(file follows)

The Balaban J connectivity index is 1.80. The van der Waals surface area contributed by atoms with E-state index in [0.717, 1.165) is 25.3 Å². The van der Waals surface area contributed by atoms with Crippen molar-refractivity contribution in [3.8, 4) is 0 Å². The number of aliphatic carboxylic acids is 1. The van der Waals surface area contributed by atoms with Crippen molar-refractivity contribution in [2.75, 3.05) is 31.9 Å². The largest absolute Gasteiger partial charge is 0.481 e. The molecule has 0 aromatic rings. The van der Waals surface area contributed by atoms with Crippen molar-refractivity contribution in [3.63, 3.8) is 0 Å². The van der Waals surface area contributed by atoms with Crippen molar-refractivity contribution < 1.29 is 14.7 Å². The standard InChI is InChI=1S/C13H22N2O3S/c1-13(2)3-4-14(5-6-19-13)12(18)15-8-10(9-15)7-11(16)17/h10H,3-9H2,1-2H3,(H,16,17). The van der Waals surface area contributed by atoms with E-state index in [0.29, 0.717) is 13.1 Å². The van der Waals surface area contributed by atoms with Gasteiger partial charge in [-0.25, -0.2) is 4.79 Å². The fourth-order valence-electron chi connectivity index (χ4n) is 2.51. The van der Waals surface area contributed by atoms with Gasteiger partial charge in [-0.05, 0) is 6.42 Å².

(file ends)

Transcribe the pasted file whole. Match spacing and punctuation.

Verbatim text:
The Balaban J connectivity index is 1.80. The van der Waals surface area contributed by atoms with E-state index in [0.717, 1.165) is 25.3 Å². The van der Waals surface area contributed by atoms with Crippen molar-refractivity contribution in [3.8, 4) is 0 Å². The number of aliphatic carboxylic acids is 1. The van der Waals surface area contributed by atoms with Crippen molar-refractivity contribution in [2.75, 3.05) is 31.9 Å². The largest absolute Gasteiger partial charge is 0.481 e. The molecule has 0 aromatic rings. The van der Waals surface area contributed by atoms with Crippen molar-refractivity contribution in [3.63, 3.8) is 0 Å². The van der Waals surface area contributed by atoms with Crippen molar-refractivity contribution < 1.29 is 14.7 Å². The standard InChI is InChI=1S/C13H22N2O3S/c1-13(2)3-4-14(5-6-19-13)12(18)15-8-10(9-15)7-11(16)17/h10H,3-9H2,1-2H3,(H,16,17). The van der Waals surface area contributed by atoms with E-state index in [0.29, 0.717) is 13.1 Å². The van der Waals surface area contributed by atoms with Gasteiger partial charge in [-0.25, -0.2) is 4.79 Å². The fourth-order valence-electron chi connectivity index (χ4n) is 2.51. The van der Waals surface area contributed by atoms with Gasteiger partial charge in [-0.05, 0) is 6.42 Å².